America has a sugar problem, and it’s growing bigger every day. Did you know that it is estimated that one in four people has diabetes or is in a pre-diabetic condition?

In 1801, historians estimated that sugar consumption per person was about 8.4 pounds of sugar per year, which translated to about 2.2 teaspoons per day. Current consumption has ballooned to around 170lbs. a year, or about a cup a day!

The rise in refined sugar consumption has created a nation of obese and undernourished people who eventually have to succumb to insulin to facilitate blood glucose entry into cells for energy.

We are simply not aware of the relationship between health and sugar, which is not surprising, since sugar has many faces, a large part of which are much less than obvious. Sugar isn’t just the sweet white stuff that’s sprinkled on cereal or added to coffee.

As for the obvious places where sugar abounds, there are cakes, cookies, pastries, and candies, which not only contain sugar, but are often loaded with excess sugar—more sugar than our taste buds require. In fact, there is an ‘extra icing on the cake’.

Then there are soft drinks, sweetened with HFCS (high fructose corn syrup).

Also, all processed carbohydrates are essentially sugar! In addition to the obvious places where sugar resides, it also hides in bread, bagels, cereal, canned goods, pasta sauce, crackers, yogurt, salad dressing, and peanut butter.

I’ve said this many times before, but it bears repeating. Learn to read food labels and do so with everything you consider putting in your shopping basket. Keep an eye out for the many forms of sugar.

Most people are beginning to understand the dangers of high fructose corn syrup, the most common culprit. A highly concentrated and highly processed sweetener, it is widely used because it is cheap. As such, companies get untold mileage from just a small amount of HFCS. Watch out for products that have HFCS in the ingredients.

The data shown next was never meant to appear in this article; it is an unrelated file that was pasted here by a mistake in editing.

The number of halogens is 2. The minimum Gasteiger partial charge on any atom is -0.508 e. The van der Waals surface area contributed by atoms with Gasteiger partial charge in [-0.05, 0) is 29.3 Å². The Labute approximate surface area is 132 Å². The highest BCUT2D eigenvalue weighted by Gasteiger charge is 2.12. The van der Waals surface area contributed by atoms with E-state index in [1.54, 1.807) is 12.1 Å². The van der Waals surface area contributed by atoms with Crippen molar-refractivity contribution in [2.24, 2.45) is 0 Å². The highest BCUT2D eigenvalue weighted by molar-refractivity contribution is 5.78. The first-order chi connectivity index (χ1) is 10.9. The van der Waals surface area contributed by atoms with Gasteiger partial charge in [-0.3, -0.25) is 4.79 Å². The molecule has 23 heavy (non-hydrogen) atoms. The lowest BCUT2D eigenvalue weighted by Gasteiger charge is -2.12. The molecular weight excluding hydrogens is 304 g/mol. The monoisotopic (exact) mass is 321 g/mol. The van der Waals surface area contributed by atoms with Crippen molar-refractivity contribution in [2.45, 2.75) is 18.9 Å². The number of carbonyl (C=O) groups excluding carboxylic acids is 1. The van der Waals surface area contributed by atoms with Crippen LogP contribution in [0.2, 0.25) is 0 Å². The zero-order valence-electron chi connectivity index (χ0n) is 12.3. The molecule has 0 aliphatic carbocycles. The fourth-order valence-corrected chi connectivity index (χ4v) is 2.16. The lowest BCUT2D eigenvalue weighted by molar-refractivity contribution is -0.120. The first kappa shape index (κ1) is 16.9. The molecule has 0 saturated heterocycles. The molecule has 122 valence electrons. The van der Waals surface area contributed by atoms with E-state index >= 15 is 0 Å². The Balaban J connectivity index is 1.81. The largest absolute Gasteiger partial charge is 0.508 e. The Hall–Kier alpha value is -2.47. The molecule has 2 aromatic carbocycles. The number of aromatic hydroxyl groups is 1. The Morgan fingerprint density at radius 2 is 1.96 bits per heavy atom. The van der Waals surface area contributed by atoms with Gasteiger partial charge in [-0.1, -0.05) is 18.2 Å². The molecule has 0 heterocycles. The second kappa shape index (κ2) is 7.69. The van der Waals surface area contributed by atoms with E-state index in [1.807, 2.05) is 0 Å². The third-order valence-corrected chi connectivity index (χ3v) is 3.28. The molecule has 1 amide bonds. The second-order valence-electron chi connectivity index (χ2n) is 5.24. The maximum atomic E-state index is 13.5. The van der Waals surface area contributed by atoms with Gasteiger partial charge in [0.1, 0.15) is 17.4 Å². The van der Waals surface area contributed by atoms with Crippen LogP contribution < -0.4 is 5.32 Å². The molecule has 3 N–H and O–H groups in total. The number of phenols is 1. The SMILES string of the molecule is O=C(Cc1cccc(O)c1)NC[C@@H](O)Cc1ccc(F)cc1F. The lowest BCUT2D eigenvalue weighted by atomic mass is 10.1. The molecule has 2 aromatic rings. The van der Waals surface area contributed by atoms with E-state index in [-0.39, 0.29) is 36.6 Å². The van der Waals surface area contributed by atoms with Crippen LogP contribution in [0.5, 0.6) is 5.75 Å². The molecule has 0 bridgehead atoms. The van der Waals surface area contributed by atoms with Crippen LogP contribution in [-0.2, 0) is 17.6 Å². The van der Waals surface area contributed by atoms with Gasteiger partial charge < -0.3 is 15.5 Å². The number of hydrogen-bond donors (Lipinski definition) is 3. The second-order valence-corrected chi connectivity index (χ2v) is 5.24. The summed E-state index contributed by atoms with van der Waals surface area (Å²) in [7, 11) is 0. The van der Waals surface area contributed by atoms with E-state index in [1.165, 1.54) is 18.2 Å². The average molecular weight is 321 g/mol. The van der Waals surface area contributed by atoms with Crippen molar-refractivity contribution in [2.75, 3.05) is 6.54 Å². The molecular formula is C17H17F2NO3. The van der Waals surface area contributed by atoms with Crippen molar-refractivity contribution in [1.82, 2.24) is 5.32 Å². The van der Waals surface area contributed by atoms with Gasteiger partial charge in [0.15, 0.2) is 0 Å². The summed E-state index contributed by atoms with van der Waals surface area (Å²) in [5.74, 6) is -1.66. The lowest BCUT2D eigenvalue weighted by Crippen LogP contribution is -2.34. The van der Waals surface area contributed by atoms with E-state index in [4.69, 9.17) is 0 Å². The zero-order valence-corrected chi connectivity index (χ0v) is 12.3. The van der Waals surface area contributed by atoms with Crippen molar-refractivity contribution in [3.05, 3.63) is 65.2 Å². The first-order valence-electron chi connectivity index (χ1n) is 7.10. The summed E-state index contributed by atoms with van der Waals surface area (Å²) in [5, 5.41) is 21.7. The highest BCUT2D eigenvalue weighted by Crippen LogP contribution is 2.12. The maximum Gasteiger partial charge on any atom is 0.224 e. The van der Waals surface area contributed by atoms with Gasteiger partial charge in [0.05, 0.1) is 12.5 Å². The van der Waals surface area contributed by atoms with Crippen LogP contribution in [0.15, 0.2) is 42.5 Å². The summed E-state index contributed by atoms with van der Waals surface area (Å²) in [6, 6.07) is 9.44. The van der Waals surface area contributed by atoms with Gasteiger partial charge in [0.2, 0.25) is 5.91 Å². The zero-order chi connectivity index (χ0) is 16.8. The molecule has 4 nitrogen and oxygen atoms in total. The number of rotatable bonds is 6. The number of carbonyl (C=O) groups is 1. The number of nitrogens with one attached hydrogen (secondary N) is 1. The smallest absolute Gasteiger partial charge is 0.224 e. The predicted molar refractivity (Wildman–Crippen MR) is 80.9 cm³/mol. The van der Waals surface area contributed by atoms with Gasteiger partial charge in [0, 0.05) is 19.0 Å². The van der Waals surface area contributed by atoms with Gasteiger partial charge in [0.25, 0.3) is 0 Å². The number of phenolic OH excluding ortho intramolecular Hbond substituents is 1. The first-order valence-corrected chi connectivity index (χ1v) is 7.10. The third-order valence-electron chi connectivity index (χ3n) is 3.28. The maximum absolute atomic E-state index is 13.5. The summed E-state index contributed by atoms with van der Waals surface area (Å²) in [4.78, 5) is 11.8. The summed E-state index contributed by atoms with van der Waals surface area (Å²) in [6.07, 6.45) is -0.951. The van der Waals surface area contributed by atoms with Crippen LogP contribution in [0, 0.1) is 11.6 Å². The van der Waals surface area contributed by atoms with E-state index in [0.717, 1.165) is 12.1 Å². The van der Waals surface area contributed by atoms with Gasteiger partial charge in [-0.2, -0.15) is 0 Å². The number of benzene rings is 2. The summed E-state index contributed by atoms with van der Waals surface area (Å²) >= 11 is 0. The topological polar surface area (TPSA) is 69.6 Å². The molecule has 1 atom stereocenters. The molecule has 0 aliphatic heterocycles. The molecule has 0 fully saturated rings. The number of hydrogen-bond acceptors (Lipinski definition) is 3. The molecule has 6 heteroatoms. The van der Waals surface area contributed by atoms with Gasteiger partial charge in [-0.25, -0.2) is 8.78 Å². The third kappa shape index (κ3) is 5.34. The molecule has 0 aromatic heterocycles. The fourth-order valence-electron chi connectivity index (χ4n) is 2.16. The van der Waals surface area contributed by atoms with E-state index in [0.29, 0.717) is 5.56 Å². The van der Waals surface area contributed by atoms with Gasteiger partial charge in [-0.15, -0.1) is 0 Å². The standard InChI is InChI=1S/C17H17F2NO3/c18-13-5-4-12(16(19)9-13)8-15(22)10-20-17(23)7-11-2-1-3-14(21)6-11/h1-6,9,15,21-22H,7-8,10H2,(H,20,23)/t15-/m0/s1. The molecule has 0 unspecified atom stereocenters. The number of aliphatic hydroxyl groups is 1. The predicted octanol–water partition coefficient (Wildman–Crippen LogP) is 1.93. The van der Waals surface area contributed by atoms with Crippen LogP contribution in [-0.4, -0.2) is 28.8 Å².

But HFCS is not the end. If you’re trying to avoid sugar, you should also look for corn syrup solids; fructose; dextrose; lactose; maltodextrin; ethyl maltol; barley malt; diastasis; sorbitol; modified corn starches; saccharose; and carob syrup.

To determine how many teaspoons of sugar are in a product, take the number of grams of sugar and divide by 4. So if a product has 28 grams of sugar, think of 7 teaspoons of sugar.

Examples:

• Half a cup of Ben and Jerry’s Chunky Monkey contains 28 grams or 7 teaspoons of sugar.

• A 16-ounce Starbucks Large Strawberry Cream Frappuccino with whipped cream includes 85 grams, or approximately 21 teaspoons, of sugar.

• Big Gulp or Super Sized sodas are the worst and can have over 20 teaspoons of sugar!

And while it’s tempting, don’t think of artificial sweeteners as part of the solution. Artificial sweeteners such as Splenda, aspartame, and saccharin present their own set of problems and should be avoided at all costs.

These sweeteners, offered alone or ruthlessly marketed in the form of diet products or as products that are healthy or healthier than their ‘naturally sweetened’ counterparts, are actually nasty chemicals, possibly pesticide safe, but certainly not for human consumption .

A good alternative to sugar is stevia, especially green stevia if you can find it. Not only is this herb very sweet, but it also has health benefits and does not spike blood glucose like real sugar. Agave nectar is also a better substitution.

Also, don’t be fooled into thinking that using more natural sugars like honey or raw sugar is a safe bet. If you have problems with blood sugar control, sugar is still sugar.

For many of us, an improved diet requires a better understanding of health and sugar, and usually translates into a reduction in our overall sugar intake.

At first, it may feel like something is missing: your body may even go into withdrawal, seeking out sugar/sweetness as if it were a drug.

Start dealing with your sugar cravings by adding sweet vegetables like carrots or beets, or eat an apple or other fresh fruit. Although fruit has sugar, there are enough nutrients and fiber in these foods to slow digestion, preventing rapid spikes in blood glucose.

Eventually, you’ll learn to replace old sugar or artificially sweetened foods with better options. Your body will reward you, you will feel less irritable and more in balance.

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